Falls and Accidents are More Likely with Hearing Loss

Falls and Accidents are More Likely with Hearing Loss

Though hearing loss is an invisible condition, it is difficult to ignore. The consequences of untreated hearing loss have been found to affect numerous areas of our lives, from our earning power to our interpersonal relationships. For example, studies have found that people with untreated hearing loss have lower earning power than their colleagues with normal hearing and colleagues who treat their hearing loss with the use of hearing aids. Similarly, people who treat their hearing loss tend to have stronger relationships with their loved ones, as communication is made easier with the use of hearing aids.

Another area that is often explored in relation to hearing loss is personal safety. A recent study in the Journal of the American Medical Association points to links between untreated hearing loss and an increased risk for falls and accidents.

Study: Self-Reported Hearing Difficulty and Risk of Accidental Injury in US Adults, 2007 to 2015

According to the Centers for Disease Control and Prevention, “unintentional injuries accounted for 5 percent of all deaths in 2011 and 28 million emergency room visits in 2013. While many factors contribute to accidental injuries, the relationship between them and certain sensory impairments, such as hearing loss, are noteworthy.”

With accidental injuries listed as a leading cause of morbidity and mortality in the United States, researchers in the field of otology wondered whether hearing loss may be linked with an increased risk for such injuries. Researchers from the University of California-Irvine and Harvard Medical School’s Department of Otology and Laryngology asked the question: “Is hearing difficulty associated with risk of accidental injuries?”

Sifting through cross-sectional data from the National Health Interview Survey of 6.6 million US adults who experienced accidental injuries (between 2007 and 2015), researchers found a definitive link. While 1 in 6 adults considered their hearing to be “excellent” or “good,” the risk of injury increased “with degree of self-perceived hearing difficulty, with those with ‘a lot of trouble’ hearing being twice as likely to have incurred an accidental injury.”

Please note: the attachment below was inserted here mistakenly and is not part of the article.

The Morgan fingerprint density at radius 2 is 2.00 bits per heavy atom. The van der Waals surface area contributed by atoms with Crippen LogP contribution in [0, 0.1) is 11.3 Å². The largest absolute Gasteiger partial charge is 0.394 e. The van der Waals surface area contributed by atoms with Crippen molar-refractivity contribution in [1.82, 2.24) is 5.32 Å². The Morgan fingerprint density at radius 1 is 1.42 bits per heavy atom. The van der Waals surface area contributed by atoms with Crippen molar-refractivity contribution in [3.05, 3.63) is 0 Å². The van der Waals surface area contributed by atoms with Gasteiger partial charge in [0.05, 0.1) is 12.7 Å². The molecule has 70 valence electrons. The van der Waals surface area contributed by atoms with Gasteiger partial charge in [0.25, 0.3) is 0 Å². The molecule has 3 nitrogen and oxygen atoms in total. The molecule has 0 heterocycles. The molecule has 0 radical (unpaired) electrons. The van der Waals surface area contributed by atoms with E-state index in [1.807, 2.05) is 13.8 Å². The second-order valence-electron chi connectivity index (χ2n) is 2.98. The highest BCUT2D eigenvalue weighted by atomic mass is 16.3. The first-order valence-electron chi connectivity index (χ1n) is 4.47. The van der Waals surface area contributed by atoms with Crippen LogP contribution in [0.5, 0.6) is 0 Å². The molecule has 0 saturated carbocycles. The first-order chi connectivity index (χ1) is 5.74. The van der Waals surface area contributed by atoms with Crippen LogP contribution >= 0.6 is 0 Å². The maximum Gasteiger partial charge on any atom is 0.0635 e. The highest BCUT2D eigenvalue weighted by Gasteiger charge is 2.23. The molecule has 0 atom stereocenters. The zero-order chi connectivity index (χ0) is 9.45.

To break down the results, researchers found that of the 232.2 million US adults surveyed, 120.2 million people reported that their hearing was “less than excellent.” Among this group, accidental injuries occurred in 2.8% of respondents. Injuries occurred in work and leisure settings alike. Furthermore, odd for injury increased according to the degree of severity of hearing loss experienced by respondents. In conclusion, researchers reported that “hearing difficulty is significantly associated with accidental injury, especially injury related to work or leisure.”

According to Dr. Neil Bhattacharyya, an otolaryngologist at Brigham and Women’s Hospital, and senior author on this study, “Our data suggests a strong relationship between poorer hearing and accidental injury, especially since the rate of injury increased steadily as the reported hearing worsened as well as the odds ratio for injury. We found that leisure-related injuries were particularly interesting since individuals may not consider that a high-risk occasion for injury and may be paying even less attention to their hearing difficulties. Ultimately, hearing loss may be more consequential than one might think.”

How are Hearing Loss and Accidental Injuries Linked?

While the study provides us data on the existing link between self-reported hearing abilities and personal injury, it does not give us an explanation on how they are linked. Other studies have enlightened us on the processes that occur with untreated hearing loss.

Hearing loss happens in your brain, and when it is left untreated, your brain must take on a heavier cognitive load to make sense of muffled sound signals. In addition to contributing to an increased risk for accidents, researchers at Johns Hopkins have found that hearing loss leads to an increased risk for developing dementia. When the brain carries a heavier cognitive load, resources otherwise used for other processes in the brain are drained to make sense of sound.

Additionally, because hearing loss interferes with directionality and locating sound, difficulties with hearing could contribute to poor spatial reasoning. Aside from personal injuries, untreated hearing loss could extend to others around you – for example, driving and not being aware of sounds in traffic.

Treating Hearing Loss

Dr. Bhattacharyya points out: “Many adults believe that hearing loss, particularly due to aging, is ‘normal’ and therefore of little consequence other than, perhaps, social difficulties. We are motivated to create [the above study on accidental injury] since hearing is a special sense that plays an important role in warning us of danger in our surroundings. We wanted to see if poorer hearing ability was related to accidental injuries.”

A solution: “Increased awareness about hearing difficulty and its proper screening and management may assist in decreasing accidental injury.”

To schedule a consultation and hearing test, contact us at Lifestyle Hearing Solutions today.

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